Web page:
I learned today that a kind classroom community will support all learners. Students can stay calm in the face of obstacles if those around them are calm and supportive!  I think sometimes I feel like I have to be the one to help them, but their peers can be just as helpful if not more so.  As I reflected on my day today, I want to think more about how to foster that type of community so that everyone can learn to persevere together.

Elementary Architects: Free Math Project – January 25-27th

I am going to preface this post with a note about me.  I am not at all a person who self promotes or constantly mentions things I’ve created in blog posts to sell them to everyone. I don’t use cutesy clip art or decorative borders. My cover pages for the things I create are always pretty straightforward with real photos of students doing real math. The units I write are meant to take students to a deep level of understanding, with research based practices.

In addition, I want this blog to be all about teaching tips, reflections on the best ways for our brains to learn math…not a non-stop promotion of myself.  The whole idea of putting items up for sale took me a full year to actually agree to do, and only because the staff members in my building kept on pressing and encouraging me to share to the world what I had created for all of them.  My hopes and dreams are to raise enough money that I can design an online math fact fluency program that is all in my head and just waiting to happen.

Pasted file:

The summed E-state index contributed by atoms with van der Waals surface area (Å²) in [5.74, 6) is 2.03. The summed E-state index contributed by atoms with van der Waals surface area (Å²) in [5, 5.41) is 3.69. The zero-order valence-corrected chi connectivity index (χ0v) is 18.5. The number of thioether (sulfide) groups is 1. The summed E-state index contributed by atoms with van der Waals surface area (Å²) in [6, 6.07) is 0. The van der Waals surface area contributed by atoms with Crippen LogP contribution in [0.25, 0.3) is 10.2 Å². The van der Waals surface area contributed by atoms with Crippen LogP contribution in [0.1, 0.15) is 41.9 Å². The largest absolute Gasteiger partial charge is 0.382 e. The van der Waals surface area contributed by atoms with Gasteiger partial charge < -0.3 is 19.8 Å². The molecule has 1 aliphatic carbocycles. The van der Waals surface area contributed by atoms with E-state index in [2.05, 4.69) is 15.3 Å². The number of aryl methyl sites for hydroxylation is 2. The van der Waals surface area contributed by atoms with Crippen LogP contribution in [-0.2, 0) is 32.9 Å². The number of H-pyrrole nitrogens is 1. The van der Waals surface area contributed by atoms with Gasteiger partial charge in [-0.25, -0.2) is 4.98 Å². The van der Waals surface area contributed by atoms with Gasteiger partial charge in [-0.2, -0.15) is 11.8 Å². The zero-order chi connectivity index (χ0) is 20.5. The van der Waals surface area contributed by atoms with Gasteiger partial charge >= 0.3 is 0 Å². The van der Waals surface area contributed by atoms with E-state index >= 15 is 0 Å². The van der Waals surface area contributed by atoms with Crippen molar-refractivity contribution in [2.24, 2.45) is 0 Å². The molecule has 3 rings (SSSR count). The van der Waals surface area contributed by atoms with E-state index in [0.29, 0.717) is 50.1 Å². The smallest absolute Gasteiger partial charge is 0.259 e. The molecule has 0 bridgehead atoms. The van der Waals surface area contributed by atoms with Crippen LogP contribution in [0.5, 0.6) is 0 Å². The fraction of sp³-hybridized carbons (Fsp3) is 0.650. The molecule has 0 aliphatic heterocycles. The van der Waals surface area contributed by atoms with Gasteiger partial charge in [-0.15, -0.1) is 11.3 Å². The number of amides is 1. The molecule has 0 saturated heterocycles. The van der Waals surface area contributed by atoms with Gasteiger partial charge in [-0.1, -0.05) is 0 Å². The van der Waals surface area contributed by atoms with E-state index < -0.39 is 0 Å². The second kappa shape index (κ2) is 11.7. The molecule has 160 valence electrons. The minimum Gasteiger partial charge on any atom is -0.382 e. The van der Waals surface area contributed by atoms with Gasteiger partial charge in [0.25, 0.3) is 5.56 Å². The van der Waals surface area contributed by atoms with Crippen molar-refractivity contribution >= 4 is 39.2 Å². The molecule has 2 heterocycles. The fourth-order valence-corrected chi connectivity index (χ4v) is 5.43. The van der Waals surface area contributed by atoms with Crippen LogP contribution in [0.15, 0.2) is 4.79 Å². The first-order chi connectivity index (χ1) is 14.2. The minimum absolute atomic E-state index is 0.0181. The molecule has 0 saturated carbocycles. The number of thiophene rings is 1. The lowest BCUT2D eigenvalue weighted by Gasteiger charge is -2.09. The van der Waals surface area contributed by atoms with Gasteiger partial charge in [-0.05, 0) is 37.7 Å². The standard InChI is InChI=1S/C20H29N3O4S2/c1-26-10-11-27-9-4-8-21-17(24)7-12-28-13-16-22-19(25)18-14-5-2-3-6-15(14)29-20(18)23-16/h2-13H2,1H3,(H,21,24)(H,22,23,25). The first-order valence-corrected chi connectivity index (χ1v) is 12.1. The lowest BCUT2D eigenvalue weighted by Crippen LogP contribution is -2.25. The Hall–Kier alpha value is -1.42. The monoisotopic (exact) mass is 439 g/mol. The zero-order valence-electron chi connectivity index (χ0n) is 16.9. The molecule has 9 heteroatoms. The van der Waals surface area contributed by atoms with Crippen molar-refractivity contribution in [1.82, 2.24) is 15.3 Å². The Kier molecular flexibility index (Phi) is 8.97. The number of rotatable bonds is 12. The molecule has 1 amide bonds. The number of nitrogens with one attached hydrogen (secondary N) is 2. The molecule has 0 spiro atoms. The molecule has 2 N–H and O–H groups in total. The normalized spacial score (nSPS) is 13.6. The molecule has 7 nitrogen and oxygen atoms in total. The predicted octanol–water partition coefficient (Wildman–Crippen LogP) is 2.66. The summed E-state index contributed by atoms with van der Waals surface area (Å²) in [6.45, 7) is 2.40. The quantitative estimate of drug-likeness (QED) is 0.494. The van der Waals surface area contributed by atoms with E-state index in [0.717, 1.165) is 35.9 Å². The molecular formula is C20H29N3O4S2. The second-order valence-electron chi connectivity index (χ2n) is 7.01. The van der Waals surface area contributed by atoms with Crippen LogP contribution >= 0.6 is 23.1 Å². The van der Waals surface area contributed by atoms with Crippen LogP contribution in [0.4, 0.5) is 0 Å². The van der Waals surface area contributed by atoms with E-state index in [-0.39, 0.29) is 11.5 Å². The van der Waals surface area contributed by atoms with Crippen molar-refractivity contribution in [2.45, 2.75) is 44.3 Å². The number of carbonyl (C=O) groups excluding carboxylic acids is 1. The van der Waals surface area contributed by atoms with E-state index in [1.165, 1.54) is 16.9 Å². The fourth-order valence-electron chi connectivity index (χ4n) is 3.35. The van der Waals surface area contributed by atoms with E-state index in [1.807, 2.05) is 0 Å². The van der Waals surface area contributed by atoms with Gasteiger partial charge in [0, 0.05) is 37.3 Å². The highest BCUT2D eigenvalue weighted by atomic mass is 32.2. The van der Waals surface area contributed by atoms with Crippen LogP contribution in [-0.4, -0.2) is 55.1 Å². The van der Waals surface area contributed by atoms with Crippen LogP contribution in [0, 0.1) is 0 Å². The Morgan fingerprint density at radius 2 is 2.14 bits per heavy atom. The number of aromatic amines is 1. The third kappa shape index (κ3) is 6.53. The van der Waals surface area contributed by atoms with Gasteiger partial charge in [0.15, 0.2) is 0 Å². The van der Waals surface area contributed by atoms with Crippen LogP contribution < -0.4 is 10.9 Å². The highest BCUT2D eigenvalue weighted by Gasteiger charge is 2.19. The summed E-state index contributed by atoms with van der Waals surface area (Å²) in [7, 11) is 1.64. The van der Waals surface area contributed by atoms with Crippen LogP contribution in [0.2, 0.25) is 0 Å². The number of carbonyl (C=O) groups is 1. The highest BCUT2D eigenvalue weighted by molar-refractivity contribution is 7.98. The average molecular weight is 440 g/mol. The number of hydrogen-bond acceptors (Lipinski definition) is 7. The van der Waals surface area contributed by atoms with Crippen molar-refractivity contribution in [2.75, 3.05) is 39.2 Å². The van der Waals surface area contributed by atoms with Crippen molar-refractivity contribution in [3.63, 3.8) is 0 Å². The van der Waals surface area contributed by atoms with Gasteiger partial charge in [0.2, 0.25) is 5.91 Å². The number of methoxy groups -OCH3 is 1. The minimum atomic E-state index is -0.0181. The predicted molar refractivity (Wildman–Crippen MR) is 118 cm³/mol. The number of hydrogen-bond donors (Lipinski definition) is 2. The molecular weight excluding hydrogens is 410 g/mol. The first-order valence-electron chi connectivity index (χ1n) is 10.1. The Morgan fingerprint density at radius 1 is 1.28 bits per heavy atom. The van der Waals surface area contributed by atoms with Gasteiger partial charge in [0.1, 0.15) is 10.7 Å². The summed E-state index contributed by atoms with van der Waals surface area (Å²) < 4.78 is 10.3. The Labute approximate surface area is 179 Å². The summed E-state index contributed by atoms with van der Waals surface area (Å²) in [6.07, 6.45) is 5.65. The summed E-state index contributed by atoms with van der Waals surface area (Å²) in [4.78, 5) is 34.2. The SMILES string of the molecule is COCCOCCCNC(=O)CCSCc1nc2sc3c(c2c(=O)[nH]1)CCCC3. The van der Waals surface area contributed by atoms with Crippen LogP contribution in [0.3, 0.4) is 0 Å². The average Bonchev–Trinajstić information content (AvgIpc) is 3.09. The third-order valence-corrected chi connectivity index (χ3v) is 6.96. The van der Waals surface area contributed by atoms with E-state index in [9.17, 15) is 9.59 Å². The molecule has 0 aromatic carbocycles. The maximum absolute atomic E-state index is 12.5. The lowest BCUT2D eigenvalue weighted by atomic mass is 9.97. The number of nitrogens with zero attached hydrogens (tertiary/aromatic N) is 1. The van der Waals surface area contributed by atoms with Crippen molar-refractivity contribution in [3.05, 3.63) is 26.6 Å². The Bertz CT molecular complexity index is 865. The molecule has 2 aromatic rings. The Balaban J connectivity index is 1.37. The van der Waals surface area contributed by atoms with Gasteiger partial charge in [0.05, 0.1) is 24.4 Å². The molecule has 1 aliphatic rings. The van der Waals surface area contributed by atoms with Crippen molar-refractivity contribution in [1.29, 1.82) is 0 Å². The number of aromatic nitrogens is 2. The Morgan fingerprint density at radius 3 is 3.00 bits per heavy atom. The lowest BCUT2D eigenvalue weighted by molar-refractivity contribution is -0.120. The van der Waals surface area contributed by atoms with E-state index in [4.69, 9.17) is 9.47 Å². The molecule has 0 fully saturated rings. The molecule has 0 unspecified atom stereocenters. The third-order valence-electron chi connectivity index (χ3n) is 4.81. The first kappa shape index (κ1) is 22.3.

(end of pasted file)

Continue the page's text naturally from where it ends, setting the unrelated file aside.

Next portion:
With all that being said, I did join an event called a Facebook free-for-all. I joined because there are people out there that are just like me, they want their ideas spread because our primary focus is not about making money.  We know that the more we share, the more we’ll learn about becoming better for our students. I have been going through the “map” and am amazed at all of the things that other teachers have created and are giving away for free. It’s truly remarkable.

If you go to my Facebook Page and click on the tab right under my cover photo that looks like this:

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It will take you to my free resource, Elementary Architects. The reason I linked this to my facebook page, is because there is a map that you can use to find other people who are participating in this same event (you’ll see on the picture it says “click here to find more”.  If you don’t have facebook, hate facebook or really hate the whole idea, you can still get Elementary Architects for free in my TPT store.  It’ll be free until January 27th!

In Elementary Architects, students design a space, calculate the area of that space and then figure out the cost of flooring.  It is sort of cool because it differentiates naturally, and it requires LOTS of precision. I pay my students with classroom dollars if they get everything perfect on the specification sheet which is very motivating to them.

Here they are at work!

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What I like best about this project, is the structured days leading up to the actual work that they do.  They learn little bits at a time, and I can even introduce the distributive property as a third way to calculate area. I hope you find it useful, and would appreciate any feedback you can give to help me get better!